There are six deep muscles that insert on the greater trochanter of the femur (the “ball” of the ball and socket joint). These muscles laterally rotate each hip joint. It is thought that one of the main tasks of the “Deep Six” is to keep the hip joint stable. Additionally, the psoas as well as the iliacus (the hip flexor muscle that helps lift the thigh each time we take a step forward in yoga or in life), weave through the area and pass across the front (or anterior) of the joint, making the area a superhighway of mobility and strength—or, as the case might be, tightness.
The entire area of the hips is stabilized by ligaments, which are connective tissue that holds bone to bone. Ligaments are designed to be strong and only somewhat flexible to allow for the give and take of movement.
Exploring hip-opening movements in yoga stretch the muscles and stress the ligaments and other connective tissue in positive ways. This releases synovial fluid from the joint capsule, which in turn facilitates and preserves mobility over time.
The energetic form and function of the hips
Students sometimes talk about the experience of emotional release during a hip-opening pose. In terms of the energetics of these postures, yoga philosophy theorizes that the hip complex includes the two lowest chakras—or intersections of energy—called the muladhara (root) chakra and svadhisthana (sacral or “her favorite dwelling place”). The whereabouts of chakras loosely correspond with nerve plexuses, and these two energy centers in particular cover the essential physiological needs of that part of the body: elimination and procreation.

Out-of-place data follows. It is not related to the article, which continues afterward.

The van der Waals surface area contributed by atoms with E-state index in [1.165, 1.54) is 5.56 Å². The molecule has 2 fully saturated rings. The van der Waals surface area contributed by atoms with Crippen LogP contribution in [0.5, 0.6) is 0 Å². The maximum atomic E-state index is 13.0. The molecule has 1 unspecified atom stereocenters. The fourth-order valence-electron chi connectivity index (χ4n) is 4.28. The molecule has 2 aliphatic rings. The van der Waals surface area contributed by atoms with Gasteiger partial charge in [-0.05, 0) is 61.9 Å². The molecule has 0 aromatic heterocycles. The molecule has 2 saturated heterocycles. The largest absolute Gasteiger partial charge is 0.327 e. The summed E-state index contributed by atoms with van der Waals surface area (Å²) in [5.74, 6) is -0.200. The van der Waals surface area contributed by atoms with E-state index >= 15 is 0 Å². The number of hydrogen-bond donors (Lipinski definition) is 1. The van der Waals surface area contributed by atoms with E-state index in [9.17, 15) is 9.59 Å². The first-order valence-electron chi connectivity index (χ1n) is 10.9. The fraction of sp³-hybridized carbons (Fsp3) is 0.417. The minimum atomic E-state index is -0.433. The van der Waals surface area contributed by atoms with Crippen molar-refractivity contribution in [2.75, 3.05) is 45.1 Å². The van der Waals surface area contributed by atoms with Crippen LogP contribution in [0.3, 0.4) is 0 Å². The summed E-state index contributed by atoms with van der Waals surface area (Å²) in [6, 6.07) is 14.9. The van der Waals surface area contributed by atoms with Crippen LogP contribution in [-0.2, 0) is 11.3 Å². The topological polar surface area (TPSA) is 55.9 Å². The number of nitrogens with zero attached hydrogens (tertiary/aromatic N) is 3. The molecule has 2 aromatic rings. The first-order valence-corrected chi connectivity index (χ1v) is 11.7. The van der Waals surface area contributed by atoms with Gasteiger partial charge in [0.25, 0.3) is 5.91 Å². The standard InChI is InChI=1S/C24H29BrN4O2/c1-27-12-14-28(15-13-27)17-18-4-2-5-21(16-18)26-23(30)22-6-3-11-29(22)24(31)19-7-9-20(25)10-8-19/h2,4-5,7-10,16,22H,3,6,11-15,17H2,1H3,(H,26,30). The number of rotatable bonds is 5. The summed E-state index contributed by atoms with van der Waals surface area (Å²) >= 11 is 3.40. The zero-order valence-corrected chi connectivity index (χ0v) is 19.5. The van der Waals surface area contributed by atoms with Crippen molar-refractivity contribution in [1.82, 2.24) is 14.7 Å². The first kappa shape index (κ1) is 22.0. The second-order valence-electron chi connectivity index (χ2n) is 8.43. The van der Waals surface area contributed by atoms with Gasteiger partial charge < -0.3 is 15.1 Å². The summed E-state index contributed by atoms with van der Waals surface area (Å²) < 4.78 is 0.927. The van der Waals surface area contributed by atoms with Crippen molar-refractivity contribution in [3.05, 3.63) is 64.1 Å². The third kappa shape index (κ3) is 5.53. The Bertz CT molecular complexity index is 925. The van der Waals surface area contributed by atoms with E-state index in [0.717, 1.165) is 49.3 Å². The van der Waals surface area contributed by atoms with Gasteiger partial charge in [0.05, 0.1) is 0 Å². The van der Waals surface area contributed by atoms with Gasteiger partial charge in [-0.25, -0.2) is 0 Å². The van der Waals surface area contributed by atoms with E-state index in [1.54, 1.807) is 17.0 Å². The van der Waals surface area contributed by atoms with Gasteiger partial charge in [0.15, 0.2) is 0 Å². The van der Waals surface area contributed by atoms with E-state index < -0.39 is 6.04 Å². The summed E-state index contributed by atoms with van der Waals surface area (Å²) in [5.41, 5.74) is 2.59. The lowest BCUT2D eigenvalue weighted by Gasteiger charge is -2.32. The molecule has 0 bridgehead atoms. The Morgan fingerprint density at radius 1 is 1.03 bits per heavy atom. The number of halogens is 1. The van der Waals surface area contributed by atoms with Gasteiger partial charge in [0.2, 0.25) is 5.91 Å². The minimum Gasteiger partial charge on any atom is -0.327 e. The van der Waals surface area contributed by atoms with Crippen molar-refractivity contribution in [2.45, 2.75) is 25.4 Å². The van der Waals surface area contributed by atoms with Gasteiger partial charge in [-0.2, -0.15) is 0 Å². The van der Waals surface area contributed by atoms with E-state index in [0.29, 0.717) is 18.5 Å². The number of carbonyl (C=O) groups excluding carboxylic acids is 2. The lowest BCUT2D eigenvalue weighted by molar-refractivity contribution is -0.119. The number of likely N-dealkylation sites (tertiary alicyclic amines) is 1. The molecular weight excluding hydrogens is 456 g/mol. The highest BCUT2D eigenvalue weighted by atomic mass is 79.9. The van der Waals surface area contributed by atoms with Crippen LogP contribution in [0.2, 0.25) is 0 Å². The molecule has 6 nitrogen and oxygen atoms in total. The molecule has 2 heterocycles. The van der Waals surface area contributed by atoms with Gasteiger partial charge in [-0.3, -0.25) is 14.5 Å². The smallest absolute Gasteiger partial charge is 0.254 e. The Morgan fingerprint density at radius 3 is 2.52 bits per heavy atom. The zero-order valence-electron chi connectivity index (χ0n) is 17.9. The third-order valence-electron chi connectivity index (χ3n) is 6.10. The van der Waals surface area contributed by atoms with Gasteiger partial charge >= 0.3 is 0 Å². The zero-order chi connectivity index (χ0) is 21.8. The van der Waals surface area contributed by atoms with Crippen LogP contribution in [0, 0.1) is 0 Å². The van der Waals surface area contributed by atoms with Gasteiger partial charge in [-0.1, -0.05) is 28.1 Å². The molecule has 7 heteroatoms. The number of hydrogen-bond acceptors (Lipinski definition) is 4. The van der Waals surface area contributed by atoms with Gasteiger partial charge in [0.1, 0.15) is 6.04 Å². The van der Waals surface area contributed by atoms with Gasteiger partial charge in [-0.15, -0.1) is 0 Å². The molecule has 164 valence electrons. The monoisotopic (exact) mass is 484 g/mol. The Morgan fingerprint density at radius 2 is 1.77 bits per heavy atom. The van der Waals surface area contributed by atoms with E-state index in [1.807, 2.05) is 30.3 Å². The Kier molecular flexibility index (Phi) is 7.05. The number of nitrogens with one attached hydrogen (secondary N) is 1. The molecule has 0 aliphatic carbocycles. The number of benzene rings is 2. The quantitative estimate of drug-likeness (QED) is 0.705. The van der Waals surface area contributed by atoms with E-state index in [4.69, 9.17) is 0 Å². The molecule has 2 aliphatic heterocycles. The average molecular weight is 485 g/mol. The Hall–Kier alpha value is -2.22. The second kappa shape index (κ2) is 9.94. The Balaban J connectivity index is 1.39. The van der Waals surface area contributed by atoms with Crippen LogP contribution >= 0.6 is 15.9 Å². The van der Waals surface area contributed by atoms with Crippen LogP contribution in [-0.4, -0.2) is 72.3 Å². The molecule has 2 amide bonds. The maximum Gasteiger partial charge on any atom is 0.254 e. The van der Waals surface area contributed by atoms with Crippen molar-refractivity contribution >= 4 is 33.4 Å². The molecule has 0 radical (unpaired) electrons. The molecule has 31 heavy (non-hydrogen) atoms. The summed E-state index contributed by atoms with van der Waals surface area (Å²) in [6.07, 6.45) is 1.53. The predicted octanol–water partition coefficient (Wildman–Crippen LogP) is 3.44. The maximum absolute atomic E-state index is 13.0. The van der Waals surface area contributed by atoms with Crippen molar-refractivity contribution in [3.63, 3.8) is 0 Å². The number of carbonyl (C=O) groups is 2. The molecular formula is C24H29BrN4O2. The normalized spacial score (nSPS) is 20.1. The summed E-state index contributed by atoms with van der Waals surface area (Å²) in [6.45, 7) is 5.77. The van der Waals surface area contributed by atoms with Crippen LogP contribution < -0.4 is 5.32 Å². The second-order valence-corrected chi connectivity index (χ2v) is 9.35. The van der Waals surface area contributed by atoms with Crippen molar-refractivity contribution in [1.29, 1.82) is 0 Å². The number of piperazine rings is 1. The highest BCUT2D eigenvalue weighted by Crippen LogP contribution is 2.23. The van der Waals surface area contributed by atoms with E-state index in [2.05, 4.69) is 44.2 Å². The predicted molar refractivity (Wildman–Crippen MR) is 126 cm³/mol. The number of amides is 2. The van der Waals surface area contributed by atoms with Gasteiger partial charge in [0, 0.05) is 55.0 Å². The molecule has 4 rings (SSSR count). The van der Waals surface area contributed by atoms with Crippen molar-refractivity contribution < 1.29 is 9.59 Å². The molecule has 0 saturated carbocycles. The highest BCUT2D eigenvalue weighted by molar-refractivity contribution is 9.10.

Emotionally, these chakras are believed to address the need to be grounded, to be wanted, to desire, to create, to love, and to be loved. Perhaps because of the proximity to these centers, hip-opening poses can feel like a deep release of tension or emotion. Is it any wonder why we love hip openers so much?
See also: A Guide to the Chakras
When more is not more
Paradoxically, the students who should be most mindful of habitually overdoing it in hip-opening poses are often the students who are most adept at them. Libby Hinsley, a physical therapist and yoga therapist, specializes in working with yoga practitioners with hypermobility issues and is writing the upcoming book, Yoga for Bendy People.